A series of incidents have raised public concerns about the safety of these products. In September 2008, U.S. authorities said they broadened their testing of milk-derived products from China, following reports that melamine-contaminated baby formula has sickened tens of thousands of Chinese children. They also announced a recall of some coffee products that may contain melamine.

Early in 2007, evidence emerged that adulterated pet food ingredients from China had caused the deaths of a large number of dogs and cats. In late June 2007, the U.S. Food and Drug Administration (FDA) announced that it was detaining all imports of farm-raised seafood from China until shippers could confirm they are free of unapproved drug residues.

U.S. imports of Chinese agricultural and seafood products increased roughly fourfold, from 433,000 metric tons (MT) and $1 billion in 1997 to 2.1 million MT and $4.9 billion in 2007. However, the United States exported a much larger volume of these products to China in 2007: 14.7 million MT, valued at $8.8 billion.

Two federal agencies—FDA and the U.S. Department of Agriculture’s (USDA’s) Food Safety and Inspection Service (FSIS)—are primarily responsible for the government’s food regulatory system, although a number of other federal, state, and local agencies also have important roles. For imports, FSIS (which regulates the safety of most meat and poultry) relies on a very different regulatory system than FDA (which regulates the safety of all other foods). Although all imported food products must meet the same safety standards as domestically produced foods, international trade rules permit a foreign country to apply its own, differing, regulatory authorities and institutional systems in meeting such standards, under an internationally recognized concept known as “equivalence.”

China officials assert that they have been moving aggressively to improve their food safety system and to close unsafe plants. China in late 2007 concluded a memorandum of agreement with the United States aimed at improving the safety of traded food and feed products. Nonetheless, some Members of Congress continue to express sharp criticism of both China’s food safety record and U.S. efforts to insure import safety. In the 110th Congress, committees on both sides of Capitol Hill held hearings on food safety concerns generally and on the China situation. Numerous bills were introduced focusing on imported food safety or containing such provisions, which would apply equally to Chinese imports. These bills include H.R. 2997, S. 1776, H.R. 1148/S. 654, H.R. 2108/S. 1274, H.R. 3100, H.R. 3610, H.R. 3624, H.R. 3937, H.R. 3967, and S. 2418.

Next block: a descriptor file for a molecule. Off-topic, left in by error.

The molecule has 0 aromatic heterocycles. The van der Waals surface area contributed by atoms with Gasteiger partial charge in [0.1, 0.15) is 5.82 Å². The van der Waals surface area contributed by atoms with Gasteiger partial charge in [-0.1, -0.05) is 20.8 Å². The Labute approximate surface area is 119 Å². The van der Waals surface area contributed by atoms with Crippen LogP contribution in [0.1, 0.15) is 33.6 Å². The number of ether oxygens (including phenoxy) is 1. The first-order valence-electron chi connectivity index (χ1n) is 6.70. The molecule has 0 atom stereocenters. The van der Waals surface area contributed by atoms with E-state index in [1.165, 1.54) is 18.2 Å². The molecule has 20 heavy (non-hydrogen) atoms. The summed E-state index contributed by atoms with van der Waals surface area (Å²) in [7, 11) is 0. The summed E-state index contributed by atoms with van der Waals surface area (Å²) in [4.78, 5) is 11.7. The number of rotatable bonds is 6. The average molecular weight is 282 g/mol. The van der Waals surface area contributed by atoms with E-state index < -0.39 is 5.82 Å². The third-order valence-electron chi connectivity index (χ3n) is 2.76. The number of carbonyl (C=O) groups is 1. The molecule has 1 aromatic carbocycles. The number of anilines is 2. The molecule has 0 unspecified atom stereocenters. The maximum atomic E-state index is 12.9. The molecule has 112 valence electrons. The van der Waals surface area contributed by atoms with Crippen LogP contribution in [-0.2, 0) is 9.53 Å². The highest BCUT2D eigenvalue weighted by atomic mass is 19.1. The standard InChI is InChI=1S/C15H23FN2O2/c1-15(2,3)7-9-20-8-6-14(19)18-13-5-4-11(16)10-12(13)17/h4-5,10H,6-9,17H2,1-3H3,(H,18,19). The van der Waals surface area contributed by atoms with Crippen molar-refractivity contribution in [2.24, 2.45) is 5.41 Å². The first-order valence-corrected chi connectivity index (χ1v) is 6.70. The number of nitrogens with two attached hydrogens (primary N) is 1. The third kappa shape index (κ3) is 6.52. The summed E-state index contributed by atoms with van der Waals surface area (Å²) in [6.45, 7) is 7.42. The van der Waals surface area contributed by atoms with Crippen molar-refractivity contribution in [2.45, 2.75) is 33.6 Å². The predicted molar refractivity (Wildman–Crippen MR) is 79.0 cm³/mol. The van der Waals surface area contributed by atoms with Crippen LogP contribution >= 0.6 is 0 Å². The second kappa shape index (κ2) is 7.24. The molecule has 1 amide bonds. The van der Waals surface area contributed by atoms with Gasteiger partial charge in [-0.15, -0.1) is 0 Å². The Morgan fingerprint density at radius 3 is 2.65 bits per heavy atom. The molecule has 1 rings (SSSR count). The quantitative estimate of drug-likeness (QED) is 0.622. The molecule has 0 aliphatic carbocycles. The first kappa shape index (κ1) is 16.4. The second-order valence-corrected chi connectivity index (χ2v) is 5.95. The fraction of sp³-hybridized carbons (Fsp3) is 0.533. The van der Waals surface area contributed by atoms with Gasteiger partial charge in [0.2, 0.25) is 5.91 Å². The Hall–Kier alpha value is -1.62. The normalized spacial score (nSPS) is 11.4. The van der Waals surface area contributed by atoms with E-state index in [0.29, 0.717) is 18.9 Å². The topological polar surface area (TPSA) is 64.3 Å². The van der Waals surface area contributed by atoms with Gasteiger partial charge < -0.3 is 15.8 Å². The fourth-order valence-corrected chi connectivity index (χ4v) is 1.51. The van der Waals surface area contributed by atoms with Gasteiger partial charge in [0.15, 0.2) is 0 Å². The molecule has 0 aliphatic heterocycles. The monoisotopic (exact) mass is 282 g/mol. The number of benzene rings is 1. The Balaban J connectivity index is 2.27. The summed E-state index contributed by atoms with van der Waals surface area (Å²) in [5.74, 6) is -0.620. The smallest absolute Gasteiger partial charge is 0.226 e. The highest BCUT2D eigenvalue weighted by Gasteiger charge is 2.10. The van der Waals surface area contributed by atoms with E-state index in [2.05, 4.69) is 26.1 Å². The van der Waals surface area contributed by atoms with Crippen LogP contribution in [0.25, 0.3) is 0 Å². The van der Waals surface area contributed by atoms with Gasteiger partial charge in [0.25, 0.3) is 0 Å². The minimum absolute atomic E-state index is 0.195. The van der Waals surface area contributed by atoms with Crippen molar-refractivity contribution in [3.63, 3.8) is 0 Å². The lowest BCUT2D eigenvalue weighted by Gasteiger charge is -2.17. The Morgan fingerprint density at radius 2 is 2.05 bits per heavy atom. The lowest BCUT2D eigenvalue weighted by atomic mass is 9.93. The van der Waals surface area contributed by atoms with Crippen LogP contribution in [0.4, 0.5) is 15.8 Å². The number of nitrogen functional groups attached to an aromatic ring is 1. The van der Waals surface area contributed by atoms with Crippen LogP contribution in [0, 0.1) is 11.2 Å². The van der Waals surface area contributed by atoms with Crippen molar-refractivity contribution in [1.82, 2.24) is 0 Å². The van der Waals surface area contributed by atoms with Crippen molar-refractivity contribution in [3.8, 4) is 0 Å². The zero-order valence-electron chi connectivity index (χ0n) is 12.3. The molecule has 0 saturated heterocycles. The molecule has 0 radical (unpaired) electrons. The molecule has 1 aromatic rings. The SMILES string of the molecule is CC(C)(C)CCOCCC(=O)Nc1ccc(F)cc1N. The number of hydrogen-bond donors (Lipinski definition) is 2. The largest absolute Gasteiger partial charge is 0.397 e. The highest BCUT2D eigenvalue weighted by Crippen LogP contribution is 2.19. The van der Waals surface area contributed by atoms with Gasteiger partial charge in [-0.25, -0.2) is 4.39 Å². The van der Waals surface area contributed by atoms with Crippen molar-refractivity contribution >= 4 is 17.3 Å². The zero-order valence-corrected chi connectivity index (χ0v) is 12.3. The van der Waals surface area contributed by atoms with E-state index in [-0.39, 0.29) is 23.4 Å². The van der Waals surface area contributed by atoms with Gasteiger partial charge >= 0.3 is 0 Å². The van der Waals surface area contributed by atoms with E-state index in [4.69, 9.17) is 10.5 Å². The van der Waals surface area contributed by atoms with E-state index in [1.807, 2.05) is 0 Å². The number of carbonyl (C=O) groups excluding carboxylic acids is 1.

A provision in the FDA Amendments Act of 2007 (P.L. 110-85), passed in September 2007, requires an annual report to Congress with detailed data on FDA-regulated food imports. Also in 2007, Congress cleared a consolidated appropriation act for FY2008 which includes a provision blocking an FSIS rule to allow certain poultry products to be imported from China.


Food and agricultural imports have increased significantly in recent years, causing some in Congress to question whether the U.S. food safety system can keep pace.1 A series of recent incidents have raised safety concerns about many of these foods, medicines, and other products, particularly from China, the third-largest source of U.S. agricultural and seafood imports.

In September 2008, for example, U.S. authorities said they were more closely monitoring imports of dairy products and dairy-based ingredients from China, following reports that four infants died there and tens of thousands of other young children have been sickened by consumption of milk products, primarily infant formula, contaminated with the chemical melamine. A reported 13,000 infants were hospitalized. A number of countries have banned various dairy-related imports from China and/or pulled Chinese products from store shelves.

In early 2007, evidence had emerged that adulterated pet food ingredients from China had caused the deaths of many dogs and cats. A subsequent survey counted 347 cases (235 cats and 112 dogs) of pets dying from contaminated pet food.2 Some ingredients also were fed to U.S. food animals, although federal officials claimed that humans were not at risk.

In late June 2007, the U.S. Food and Drug Administration (FDA) announced that it was detaining all imports of farm-raised seafood from China (specifically, shrimp, catfish, basa, dace, and eel) until the shippers of these products could confirm that they are free of unapproved drug residues. Chinese importers remained subject to these conditions in 2008.

While strongly defending its record, the Chinese government also has announced a variety of steps to improve the safety of its food and drug exports, including revisions in its regulations, new inspections, and the closure of problem plants. It also signed, in late 2007, a memorandum of agreement with the U.S. government pledging expanded cooperation to ensure the safety of many of its food and feed products. The FDA is moving to station some officials in China to provide closer oversight. At the same time, China has blocked the importation of some types of U.S. food products, ostensibly out of food safety concerns.